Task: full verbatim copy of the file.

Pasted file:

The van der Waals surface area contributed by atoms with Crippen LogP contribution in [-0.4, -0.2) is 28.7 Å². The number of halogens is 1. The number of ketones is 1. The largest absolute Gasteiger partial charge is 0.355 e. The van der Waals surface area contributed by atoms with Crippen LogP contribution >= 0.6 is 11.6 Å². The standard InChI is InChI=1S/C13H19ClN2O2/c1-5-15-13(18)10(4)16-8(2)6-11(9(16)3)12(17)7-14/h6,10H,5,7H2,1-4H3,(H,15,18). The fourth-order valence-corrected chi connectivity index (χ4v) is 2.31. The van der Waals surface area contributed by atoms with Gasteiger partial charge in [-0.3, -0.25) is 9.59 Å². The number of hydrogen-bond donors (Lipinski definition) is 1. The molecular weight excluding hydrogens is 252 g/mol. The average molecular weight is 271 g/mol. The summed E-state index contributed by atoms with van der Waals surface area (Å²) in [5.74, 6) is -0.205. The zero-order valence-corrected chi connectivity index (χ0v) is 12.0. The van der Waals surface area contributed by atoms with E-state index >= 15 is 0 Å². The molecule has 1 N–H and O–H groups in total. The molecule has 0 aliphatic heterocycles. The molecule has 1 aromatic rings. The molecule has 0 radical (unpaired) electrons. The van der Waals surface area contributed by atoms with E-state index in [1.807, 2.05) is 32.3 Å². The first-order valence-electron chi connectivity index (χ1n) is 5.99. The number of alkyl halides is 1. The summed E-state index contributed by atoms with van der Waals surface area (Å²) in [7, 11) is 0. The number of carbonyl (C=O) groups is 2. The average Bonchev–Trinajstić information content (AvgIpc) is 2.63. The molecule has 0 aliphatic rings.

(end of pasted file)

The van der Waals surface area contributed by atoms with Crippen LogP contribution in [-0.4, -0.2) is 28.7 Å². The number of halogens is 1. The number of ketones is 1. The largest absolute Gasteiger partial charge is 0.355 e. The van der Waals surface area contributed by atoms with Crippen LogP contribution >= 0.6 is 11.6 Å². The standard InChI is InChI=1S/C13H19ClN2O2/c1-5-15-13(18)10(4)16-8(2)6-11(9(16)3)12(17)7-14/h6,10H,5,7H2,1-4H3,(H,15,18). The fourth-order valence-corrected chi connectivity index (χ4v) is 2.31. The van der Waals surface area contributed by atoms with Gasteiger partial charge in [-0.3, -0.25) is 9.59 Å². The number of hydrogen-bond donors (Lipinski definition) is 1. The molecular weight excluding hydrogens is 252 g/mol. The average molecular weight is 271 g/mol. The summed E-state index contributed by atoms with van der Waals surface area (Å²) in [5.74, 6) is -0.205. The zero-order valence-corrected chi connectivity index (χ0v) is 12.0. The van der Waals surface area contributed by atoms with E-state index >= 15 is 0 Å². The molecule has 1 N–H and O–H groups in total. The molecule has 0 aliphatic heterocycles. The molecule has 1 aromatic rings. The molecule has 0 radical (unpaired) electrons. The van der Waals surface area contributed by atoms with E-state index in [1.807, 2.05) is 32.3 Å². The first-order valence-electron chi connectivity index (χ1n) is 5.99. The number of alkyl halides is 1. The summed E-state index contributed by atoms with van der Waals surface area (Å²) in [7, 11) is 0. The number of carbonyl (C=O) groups is 2. The average Bonchev–Trinajstić information content (AvgIpc) is 2.63. The molecule has 0 aliphatic rings.